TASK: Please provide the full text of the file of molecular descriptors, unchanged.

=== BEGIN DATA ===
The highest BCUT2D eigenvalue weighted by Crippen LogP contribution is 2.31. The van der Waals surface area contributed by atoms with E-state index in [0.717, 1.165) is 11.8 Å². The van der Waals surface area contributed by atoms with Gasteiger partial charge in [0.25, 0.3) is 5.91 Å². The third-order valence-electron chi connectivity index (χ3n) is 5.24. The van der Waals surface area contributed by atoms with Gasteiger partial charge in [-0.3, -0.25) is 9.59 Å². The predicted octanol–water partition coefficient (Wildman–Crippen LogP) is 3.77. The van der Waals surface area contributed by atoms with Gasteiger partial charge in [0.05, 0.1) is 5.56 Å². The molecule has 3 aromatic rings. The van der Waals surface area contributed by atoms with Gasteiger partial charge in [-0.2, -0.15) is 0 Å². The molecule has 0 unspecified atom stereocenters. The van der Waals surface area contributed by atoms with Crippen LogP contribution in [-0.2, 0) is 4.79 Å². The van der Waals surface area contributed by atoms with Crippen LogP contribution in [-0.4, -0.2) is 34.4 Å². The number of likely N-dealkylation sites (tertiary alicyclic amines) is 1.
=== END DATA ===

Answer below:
The highest BCUT2D eigenvalue weighted by Crippen LogP contribution is 2.31. The van der Waals surface area contributed by atoms with E-state index in [0.717, 1.165) is 11.8 Å². The van der Waals surface area contributed by atoms with Gasteiger partial charge in [0.25, 0.3) is 5.91 Å². The third-order valence-electron chi connectivity index (χ3n) is 5.24. The van der Waals surface area contributed by atoms with Gasteiger partial charge in [-0.3, -0.25) is 9.59 Å². The predicted octanol–water partition coefficient (Wildman–Crippen LogP) is 3.77. The van der Waals surface area contributed by atoms with Gasteiger partial charge in [0.05, 0.1) is 5.56 Å². The molecule has 3 aromatic rings. The van der Waals surface area contributed by atoms with Gasteiger partial charge in [-0.2, -0.15) is 0 Å². The molecule has 0 unspecified atom stereocenters. The van der Waals surface area contributed by atoms with Crippen LogP contribution in [-0.2, 0) is 4.79 Å². The van der Waals surface area contributed by atoms with Crippen LogP contribution in [-0.4, -0.2) is 34.4 Å². The number of likely N-dealkylation sites (tertiary alicyclic amines) is 1.